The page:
Housekeeping
The Standard recognizes that the use of compressed air, dry sweeping and dry brushing to clean clothing or surfaces contaminated with crystalline silica could contribute to employee exposure to respirable crystalline silica that exceeds the PEL.  Bureau Veritas can support the development and implementation of specific housekeeping requirements to control worker exposure to silica dust to below the PEL.


Regulated areas
The final standard for general industry and maritime requires regulated areas where exposures exceed the PEL. The posting of warning signs at the entrances to regulated areas is also required.


The final construction standard requires procedures to restrict access to work areas in the written exposure control plan.


The employer must post signs at all entrances to regulated areas that bear the following legend:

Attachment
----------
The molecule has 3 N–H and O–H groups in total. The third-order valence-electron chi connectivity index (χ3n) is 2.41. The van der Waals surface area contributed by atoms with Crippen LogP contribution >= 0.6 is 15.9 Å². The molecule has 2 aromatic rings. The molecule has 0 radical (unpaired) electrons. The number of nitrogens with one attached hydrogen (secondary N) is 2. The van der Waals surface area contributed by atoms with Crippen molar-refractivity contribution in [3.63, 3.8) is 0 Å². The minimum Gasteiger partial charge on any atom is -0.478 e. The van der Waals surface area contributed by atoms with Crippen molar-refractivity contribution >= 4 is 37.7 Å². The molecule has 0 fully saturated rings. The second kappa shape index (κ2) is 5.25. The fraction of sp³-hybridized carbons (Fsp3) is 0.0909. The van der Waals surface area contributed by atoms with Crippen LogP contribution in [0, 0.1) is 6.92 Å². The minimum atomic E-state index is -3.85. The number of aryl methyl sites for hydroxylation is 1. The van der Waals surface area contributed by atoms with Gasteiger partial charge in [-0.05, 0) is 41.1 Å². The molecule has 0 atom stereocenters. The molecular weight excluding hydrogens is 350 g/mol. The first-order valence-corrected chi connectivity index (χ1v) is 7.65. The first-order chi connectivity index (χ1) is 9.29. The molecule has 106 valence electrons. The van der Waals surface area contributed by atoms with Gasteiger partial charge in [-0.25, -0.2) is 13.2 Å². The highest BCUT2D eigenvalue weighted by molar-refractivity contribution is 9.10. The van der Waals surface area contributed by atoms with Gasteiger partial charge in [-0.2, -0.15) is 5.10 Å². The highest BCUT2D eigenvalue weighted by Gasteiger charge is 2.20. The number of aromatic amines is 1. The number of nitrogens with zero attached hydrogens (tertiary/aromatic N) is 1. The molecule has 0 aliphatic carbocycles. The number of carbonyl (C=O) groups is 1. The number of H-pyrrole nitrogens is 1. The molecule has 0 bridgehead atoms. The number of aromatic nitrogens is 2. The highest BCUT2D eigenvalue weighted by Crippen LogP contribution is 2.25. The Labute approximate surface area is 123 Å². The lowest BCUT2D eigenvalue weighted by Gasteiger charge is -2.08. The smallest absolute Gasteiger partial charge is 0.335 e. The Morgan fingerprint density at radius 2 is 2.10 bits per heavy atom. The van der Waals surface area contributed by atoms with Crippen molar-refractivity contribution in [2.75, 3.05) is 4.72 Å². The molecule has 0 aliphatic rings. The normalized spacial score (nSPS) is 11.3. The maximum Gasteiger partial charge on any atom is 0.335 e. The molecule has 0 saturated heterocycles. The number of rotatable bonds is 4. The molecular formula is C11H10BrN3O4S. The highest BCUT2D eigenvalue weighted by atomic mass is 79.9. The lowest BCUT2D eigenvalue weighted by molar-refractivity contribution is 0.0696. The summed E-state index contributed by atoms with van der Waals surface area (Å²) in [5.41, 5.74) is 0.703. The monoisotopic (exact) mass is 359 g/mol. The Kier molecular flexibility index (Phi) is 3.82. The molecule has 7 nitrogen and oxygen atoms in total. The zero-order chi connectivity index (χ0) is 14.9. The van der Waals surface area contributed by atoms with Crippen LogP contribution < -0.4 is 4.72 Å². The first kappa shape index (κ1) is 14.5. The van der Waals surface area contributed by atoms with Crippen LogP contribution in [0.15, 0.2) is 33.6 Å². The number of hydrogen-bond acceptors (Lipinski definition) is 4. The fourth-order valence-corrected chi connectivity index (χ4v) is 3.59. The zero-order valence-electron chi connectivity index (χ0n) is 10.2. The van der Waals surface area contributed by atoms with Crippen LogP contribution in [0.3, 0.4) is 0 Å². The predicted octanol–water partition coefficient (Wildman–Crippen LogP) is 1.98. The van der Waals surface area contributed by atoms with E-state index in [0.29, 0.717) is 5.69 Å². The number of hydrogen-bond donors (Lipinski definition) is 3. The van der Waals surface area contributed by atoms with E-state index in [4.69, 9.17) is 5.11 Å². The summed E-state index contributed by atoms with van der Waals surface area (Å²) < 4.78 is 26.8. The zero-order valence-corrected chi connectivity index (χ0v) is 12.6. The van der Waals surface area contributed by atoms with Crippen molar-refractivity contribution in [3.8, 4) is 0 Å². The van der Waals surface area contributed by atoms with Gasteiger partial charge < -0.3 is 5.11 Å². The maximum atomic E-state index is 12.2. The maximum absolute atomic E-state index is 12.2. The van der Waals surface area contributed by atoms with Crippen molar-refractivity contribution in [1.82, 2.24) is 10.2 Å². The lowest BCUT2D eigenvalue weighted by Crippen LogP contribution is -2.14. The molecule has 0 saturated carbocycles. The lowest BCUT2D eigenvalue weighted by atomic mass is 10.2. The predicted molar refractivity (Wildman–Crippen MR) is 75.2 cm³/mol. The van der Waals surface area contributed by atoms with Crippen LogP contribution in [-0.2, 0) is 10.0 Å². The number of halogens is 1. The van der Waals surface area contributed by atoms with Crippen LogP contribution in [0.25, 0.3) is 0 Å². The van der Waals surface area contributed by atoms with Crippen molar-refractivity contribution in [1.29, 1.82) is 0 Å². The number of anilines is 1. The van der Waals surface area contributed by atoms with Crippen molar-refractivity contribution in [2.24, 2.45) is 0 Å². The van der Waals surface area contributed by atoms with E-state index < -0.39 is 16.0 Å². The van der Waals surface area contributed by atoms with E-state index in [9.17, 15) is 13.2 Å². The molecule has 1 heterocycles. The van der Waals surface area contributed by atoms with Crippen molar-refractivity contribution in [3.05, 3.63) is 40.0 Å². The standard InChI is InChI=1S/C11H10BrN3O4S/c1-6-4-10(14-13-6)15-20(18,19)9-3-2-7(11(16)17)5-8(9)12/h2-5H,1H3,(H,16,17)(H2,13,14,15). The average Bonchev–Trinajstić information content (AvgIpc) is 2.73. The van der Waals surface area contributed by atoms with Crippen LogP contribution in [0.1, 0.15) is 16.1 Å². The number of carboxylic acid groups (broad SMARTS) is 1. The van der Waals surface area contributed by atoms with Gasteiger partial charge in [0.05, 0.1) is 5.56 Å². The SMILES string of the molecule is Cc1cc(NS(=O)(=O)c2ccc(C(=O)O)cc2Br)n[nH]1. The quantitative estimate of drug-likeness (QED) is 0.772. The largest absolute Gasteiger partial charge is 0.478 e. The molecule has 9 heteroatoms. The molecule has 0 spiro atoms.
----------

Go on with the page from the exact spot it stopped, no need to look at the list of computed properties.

DANGER
RESPIRABLE CRYSTALLINE SILICA
MAY CAUSE CANCER
CAUSES DAMAGE TO LUNGS
WEAR RESPIRATORY PROTECTION IN THIS AREA
AUTHORIZED PERSONNEL ONLY


Bureau Veritas will provide specific information about the establishment of regulated areas for your work locations.


Medical surveillance
The silica exposure regulation standard for general industry and maritime requires medical surveillance to be made available to employees exposed at or above the action level for 30 or more days per year, and the construction standard requires medical surveillance to be made available to employees required by the standard to use a respirator for 30 or more days per year.  Bureau Veritas will support you in the identification of workers that must be included in the medical surveillance program.


Hazard Communication and Training

Worker training is required for all workers covered under the standard.  Workers must be trained on work operations that result in silica exposure and ways to limit exposure.  Bureau Veritas can provide both classroom and on-line worker training programs.


Recordkeeping
Air monitoring data, including laboratory reports


“Objective data” (essentially what we call “qualitative exposure assessment data”


To get assistance with the new OSHA silica exposure regulation in your workplace, call Bureau Veritas today at 1-800-357-7020